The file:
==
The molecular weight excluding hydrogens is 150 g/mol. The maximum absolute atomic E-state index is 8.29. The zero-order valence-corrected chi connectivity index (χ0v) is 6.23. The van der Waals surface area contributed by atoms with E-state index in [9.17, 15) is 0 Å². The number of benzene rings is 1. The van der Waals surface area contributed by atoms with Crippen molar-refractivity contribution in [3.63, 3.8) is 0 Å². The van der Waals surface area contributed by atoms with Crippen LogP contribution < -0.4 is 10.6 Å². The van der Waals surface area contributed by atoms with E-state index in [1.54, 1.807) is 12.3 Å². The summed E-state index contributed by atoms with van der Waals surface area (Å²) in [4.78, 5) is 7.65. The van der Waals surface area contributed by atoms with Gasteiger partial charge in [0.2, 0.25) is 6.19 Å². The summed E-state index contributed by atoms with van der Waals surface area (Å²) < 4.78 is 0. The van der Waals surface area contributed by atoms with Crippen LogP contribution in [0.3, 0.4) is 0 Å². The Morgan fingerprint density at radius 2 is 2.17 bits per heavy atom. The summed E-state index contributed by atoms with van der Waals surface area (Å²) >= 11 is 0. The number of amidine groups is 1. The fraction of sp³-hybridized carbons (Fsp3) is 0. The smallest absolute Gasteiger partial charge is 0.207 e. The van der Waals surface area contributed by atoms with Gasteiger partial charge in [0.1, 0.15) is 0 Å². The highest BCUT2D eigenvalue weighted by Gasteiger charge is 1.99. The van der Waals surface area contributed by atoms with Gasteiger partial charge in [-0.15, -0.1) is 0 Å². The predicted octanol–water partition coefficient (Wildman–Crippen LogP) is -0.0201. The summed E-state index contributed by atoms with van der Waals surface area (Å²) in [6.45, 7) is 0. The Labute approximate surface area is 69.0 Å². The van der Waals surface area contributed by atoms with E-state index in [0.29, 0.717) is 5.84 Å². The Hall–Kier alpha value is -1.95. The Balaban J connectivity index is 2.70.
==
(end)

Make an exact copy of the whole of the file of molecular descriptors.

The molecular weight excluding hydrogens is 150 g/mol. The maximum absolute atomic E-state index is 8.29. The zero-order valence-corrected chi connectivity index (χ0v) is 6.23. The van der Waals surface area contributed by atoms with E-state index in [9.17, 15) is 0 Å². The number of benzene rings is 1. The van der Waals surface area contributed by atoms with Crippen molar-refractivity contribution in [3.63, 3.8) is 0 Å². The van der Waals surface area contributed by atoms with Crippen LogP contribution < -0.4 is 10.6 Å². The van der Waals surface area contributed by atoms with E-state index in [1.54, 1.807) is 12.3 Å². The summed E-state index contributed by atoms with van der Waals surface area (Å²) in [4.78, 5) is 7.65. The van der Waals surface area contributed by atoms with Gasteiger partial charge in [0.2, 0.25) is 6.19 Å². The summed E-state index contributed by atoms with van der Waals surface area (Å²) < 4.78 is 0. The van der Waals surface area contributed by atoms with Crippen LogP contribution in [0.3, 0.4) is 0 Å². The Morgan fingerprint density at radius 2 is 2.17 bits per heavy atom. The summed E-state index contributed by atoms with van der Waals surface area (Å²) >= 11 is 0. The number of amidine groups is 1. The fraction of sp³-hybridized carbons (Fsp3) is 0. The smallest absolute Gasteiger partial charge is 0.207 e. The van der Waals surface area contributed by atoms with Gasteiger partial charge in [0.1, 0.15) is 0 Å². The highest BCUT2D eigenvalue weighted by Gasteiger charge is 1.99. The van der Waals surface area contributed by atoms with Gasteiger partial charge in [-0.15, -0.1) is 0 Å². The predicted octanol–water partition coefficient (Wildman–Crippen LogP) is -0.0201. The summed E-state index contributed by atoms with van der Waals surface area (Å²) in [6.45, 7) is 0. The Labute approximate surface area is 69.0 Å². The van der Waals surface area contributed by atoms with E-state index in [0.29, 0.717) is 5.84 Å². The Hall–Kier alpha value is -1.95. The Balaban J connectivity index is 2.70.